‘How could you think of buying flowers if we can’t even eat!’ I remember saying, frustrated. …. I do not remember what we ended up eating that day, or that month (probably tuna fish.)

But I do remember that particular bouquet of flowers.  I painted them.”

“We need to feed our souls, too,” his wife had replied.

At my daughter’s first grade Thanksgiving party, I bring small bouquets of mixed fall mums wrapped in brown craft paper and twine for each table.  “In all my years teaching, no class parent has ever brought in flowers!” the teacher says.  I privately wince- no flowers?   The children keep moving the bouquets closer to themselves from the center of each table of about six kids.  “Are these real?” they ask- touching them.  “They are!”

Last winter I bring daffodils to a woman in our town who has just lost her husband to cancer.  She had a daughter in first grade at Audrey’s school at the time.  I hadn’t met her, but we had corresponded via email, and I leave the daffodils on her doorstep.  Another young widow who I meet through my last blog and is now a good friend sends me a journal last year for Christmas that gets me writing again.  I send her a set of three small white vases from CB2 with a note saying, “Buy flowers.”

This morning there are some lovely white ranunculus with a hint of pale green coloring, my current favorite flower, offered at my weekly trip to Trader Joe’s- beauty I gently place in the front of my shopping cart.  Beauty for $5.99.  (Yes, Trader Joe’s has great prices on flowers.) As I bring them inside my house, unload the groceries, and find a vase for them, this post occurs to me.  The quotes and ideas form like bullet points in my mind, and I jot them down.  Feeding my soul for $5.99.  Makoto painted his bouquet.  I write about mine.  It’s as though they possess an inherent creative energy that counteracts any destructive energy.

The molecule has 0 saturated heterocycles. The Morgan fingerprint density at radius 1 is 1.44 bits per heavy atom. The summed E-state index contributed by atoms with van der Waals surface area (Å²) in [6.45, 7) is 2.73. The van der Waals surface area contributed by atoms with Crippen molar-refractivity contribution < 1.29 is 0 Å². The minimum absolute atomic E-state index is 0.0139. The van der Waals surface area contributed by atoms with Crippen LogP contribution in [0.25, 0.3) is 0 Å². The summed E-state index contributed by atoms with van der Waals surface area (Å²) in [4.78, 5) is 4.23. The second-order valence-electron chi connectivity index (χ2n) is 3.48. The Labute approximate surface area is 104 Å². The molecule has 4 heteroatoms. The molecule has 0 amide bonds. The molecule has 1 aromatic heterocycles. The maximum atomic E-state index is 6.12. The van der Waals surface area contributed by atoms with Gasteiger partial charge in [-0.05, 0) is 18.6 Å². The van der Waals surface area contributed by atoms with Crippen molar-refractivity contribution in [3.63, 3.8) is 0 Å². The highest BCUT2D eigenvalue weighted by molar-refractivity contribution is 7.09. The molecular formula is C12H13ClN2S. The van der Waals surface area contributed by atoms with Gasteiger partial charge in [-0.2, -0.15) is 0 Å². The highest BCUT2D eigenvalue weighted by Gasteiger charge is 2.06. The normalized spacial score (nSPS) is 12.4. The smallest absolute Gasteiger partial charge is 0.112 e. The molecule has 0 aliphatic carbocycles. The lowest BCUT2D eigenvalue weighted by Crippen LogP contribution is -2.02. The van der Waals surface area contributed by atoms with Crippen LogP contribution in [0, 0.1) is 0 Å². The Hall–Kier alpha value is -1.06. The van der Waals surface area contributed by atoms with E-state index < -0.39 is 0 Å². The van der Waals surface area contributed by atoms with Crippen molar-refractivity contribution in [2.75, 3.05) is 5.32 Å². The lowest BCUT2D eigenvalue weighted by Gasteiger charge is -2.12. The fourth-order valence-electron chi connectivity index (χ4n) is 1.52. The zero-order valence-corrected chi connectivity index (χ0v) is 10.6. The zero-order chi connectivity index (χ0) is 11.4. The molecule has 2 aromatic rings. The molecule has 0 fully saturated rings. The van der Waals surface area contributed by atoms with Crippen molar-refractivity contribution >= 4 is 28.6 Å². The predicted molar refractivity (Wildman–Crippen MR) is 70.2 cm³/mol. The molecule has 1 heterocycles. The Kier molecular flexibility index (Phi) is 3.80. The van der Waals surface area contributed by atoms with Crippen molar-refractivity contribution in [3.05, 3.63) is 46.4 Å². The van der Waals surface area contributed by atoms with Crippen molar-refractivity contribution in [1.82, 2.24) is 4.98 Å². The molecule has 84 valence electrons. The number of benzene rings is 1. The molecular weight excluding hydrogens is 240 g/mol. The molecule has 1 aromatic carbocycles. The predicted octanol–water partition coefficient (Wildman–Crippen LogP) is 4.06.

And tonight, as I write, I decide to look through iphoto to find a few photos of the flowers I’ve had over the last few years.  I am sure that I have at least a few, but I am shocked at how many I find.  They are not staged like a still life from the pages of Real Simple.  They are snapped quickly with my phone mostly, sometimes out of focus, and sometimes surrounded by the usual clutter of daily life- Legos, books, snacks.  I suppose when you see something beautiful, you want to take a photo of it.  Now that I’m sketching, I often find myself sitting at the dining room table sketching them and painting them with watercolors.  I sift through the months of the past four years on iphoto-  from the raw, early days of grief and through each season: pink and red tulips for Valentine’s day, daffodils in late February or March to cheer on spring as winter gets long, sunflowers in September, white hydrangeas I pair with red berries for Christmas, snap peas, irises, roses-  and I find what I really have is a journal of flowers.

The backgrounds change as we move from one apartment to another, as my daughter grows from a toddler to a six-year old girl.  The flowers have comforted me, and now they comfort me again.  I feel a strange sense of pride reviewing it- evidence that I have held it together better than I thought.  My life fell apart around me, but there were flowers on the table.  “I want Audrey to feel beauty and good things about this world,” my husband had written in an email a few weeks before he died.  The flowers help.  Seeing that I bought them, displayed them, and photographed them- assures me that hope has been here all along-  sometimes in a simple bowl or small glass vase, humble and often in the background- but also steadfast and striking.

Here they are:

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To see the rest of her photos, go here.

Hope means hoping when things are hopeless

Advent and the little girl, Hope

Hope means hoping when things are hopeless, or it is no virtue at all.”

– G.K. Chesterton

It looked unquestionably bleak.